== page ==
The Role of the West in the Global Food Crisis by Ana Palacio

Contrary to Kremlin claims, the West is not responsible for the current food shortages in the developing world. But it has a responsibility to help fix it, rather than leaving these countries to fend for themselves, as it has largely done during the COVID-19 pandemic.

MADRID – Actions speak louder than words. This adage explains why Russian President Vladimir Putin’s description of his brutal and senseless war in Ukraine as a noble fight against Western imperialism comes across as far-fetched. It should also inform Western leaders’ response to the crises that the war has fueled – including the food crisis that threatens vulnerable populations in Africa.

While climate change and the pandemic compromised food security long before Russia invaded Ukraine, the situation is even more serious today, especially in low-income African countries that depend on food imports in from Russia and Ukraine. Globally, 345 million people face acute food insecurity, and hundreds of millions more go to bed hungry every night. As UN Secretary-General António Guterres warned last month, there is a real risk of multiple famines this year.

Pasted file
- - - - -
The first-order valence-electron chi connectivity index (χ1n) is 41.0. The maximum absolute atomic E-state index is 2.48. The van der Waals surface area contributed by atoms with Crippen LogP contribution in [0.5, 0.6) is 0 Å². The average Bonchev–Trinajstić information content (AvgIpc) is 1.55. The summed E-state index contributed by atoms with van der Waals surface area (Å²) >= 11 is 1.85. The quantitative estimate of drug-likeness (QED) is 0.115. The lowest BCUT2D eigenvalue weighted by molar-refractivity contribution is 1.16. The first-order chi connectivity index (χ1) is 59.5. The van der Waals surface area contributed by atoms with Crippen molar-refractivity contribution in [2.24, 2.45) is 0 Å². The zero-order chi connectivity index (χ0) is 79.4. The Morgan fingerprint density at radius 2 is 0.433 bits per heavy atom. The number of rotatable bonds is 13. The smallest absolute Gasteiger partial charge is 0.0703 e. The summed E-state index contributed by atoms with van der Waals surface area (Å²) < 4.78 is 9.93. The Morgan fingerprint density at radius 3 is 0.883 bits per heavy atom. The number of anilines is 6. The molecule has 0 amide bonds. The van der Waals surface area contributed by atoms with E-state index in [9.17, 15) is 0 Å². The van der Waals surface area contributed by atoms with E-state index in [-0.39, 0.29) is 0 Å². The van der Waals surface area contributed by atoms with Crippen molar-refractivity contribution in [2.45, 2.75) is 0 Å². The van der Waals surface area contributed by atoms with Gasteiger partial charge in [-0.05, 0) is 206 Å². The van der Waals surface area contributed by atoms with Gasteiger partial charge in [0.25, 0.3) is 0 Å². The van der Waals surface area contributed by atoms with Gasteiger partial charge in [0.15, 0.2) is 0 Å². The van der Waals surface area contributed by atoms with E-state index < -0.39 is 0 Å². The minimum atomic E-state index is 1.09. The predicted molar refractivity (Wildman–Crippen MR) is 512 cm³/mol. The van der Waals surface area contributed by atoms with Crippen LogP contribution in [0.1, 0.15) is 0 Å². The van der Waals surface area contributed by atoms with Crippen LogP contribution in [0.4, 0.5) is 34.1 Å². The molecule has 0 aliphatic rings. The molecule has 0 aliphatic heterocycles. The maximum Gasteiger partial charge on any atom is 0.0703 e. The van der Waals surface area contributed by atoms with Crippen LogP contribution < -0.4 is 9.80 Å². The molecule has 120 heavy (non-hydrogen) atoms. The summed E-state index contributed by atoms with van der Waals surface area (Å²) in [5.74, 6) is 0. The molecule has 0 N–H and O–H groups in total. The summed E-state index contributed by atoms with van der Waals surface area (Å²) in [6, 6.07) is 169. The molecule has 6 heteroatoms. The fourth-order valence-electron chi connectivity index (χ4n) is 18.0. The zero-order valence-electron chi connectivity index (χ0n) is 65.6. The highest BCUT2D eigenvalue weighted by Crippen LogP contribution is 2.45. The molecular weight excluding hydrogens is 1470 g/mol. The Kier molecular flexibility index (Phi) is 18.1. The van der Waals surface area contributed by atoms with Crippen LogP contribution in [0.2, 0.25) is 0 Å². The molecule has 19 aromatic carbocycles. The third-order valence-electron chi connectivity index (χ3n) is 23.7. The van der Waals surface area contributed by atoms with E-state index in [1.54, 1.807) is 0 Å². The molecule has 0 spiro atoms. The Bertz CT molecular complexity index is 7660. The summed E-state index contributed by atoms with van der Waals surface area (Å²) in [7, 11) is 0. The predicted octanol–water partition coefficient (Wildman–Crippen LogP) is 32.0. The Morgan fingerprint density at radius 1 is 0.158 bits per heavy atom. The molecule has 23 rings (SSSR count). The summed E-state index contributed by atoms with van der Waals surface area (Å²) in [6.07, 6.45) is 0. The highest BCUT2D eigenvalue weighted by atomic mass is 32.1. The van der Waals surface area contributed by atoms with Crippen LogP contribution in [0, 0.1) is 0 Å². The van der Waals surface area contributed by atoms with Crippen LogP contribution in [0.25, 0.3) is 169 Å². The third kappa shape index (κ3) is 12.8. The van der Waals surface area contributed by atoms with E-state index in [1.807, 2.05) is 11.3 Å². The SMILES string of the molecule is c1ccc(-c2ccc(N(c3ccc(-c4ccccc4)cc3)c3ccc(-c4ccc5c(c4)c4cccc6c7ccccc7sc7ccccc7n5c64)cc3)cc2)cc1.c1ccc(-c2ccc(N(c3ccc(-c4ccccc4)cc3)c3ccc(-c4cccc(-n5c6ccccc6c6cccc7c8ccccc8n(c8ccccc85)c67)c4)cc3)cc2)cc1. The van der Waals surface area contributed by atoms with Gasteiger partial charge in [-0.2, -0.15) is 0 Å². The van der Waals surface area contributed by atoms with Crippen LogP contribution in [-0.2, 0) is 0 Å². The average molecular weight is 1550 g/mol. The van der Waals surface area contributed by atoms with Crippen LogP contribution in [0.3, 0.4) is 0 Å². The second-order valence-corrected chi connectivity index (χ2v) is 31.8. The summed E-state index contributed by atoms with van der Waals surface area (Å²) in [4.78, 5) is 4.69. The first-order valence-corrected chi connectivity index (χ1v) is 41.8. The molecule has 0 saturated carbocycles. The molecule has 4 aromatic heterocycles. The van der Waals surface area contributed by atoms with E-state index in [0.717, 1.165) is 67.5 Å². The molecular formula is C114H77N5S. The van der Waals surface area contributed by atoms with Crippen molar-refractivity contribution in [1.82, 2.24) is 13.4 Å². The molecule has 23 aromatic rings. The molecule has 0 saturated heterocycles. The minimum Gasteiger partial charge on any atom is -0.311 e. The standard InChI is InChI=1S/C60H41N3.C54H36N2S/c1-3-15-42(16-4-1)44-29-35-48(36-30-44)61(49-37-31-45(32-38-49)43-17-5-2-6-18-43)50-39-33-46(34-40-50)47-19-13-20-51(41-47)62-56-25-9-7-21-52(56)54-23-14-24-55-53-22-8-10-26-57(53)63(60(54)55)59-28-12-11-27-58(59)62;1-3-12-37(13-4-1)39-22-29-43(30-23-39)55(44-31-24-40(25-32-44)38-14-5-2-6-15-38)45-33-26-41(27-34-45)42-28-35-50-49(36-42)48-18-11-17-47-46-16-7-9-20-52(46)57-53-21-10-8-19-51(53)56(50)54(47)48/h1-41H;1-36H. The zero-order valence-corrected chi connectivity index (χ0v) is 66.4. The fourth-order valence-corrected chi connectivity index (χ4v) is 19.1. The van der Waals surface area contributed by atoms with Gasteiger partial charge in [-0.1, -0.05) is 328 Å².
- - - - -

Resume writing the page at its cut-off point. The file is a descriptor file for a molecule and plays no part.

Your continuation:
Lack of access to food exported from Russia and Ukraine is only part of the problem. Fertilizers are essential for growing staple foods such as wheat, maize and rice. And Russia and Ukraine are major producers of fertilizers and suppliers of the raw materials used to make them. Russia’s war, as well as its pressure on natural gas (a key input for fertilizers), has therefore contributed to severe shortages.

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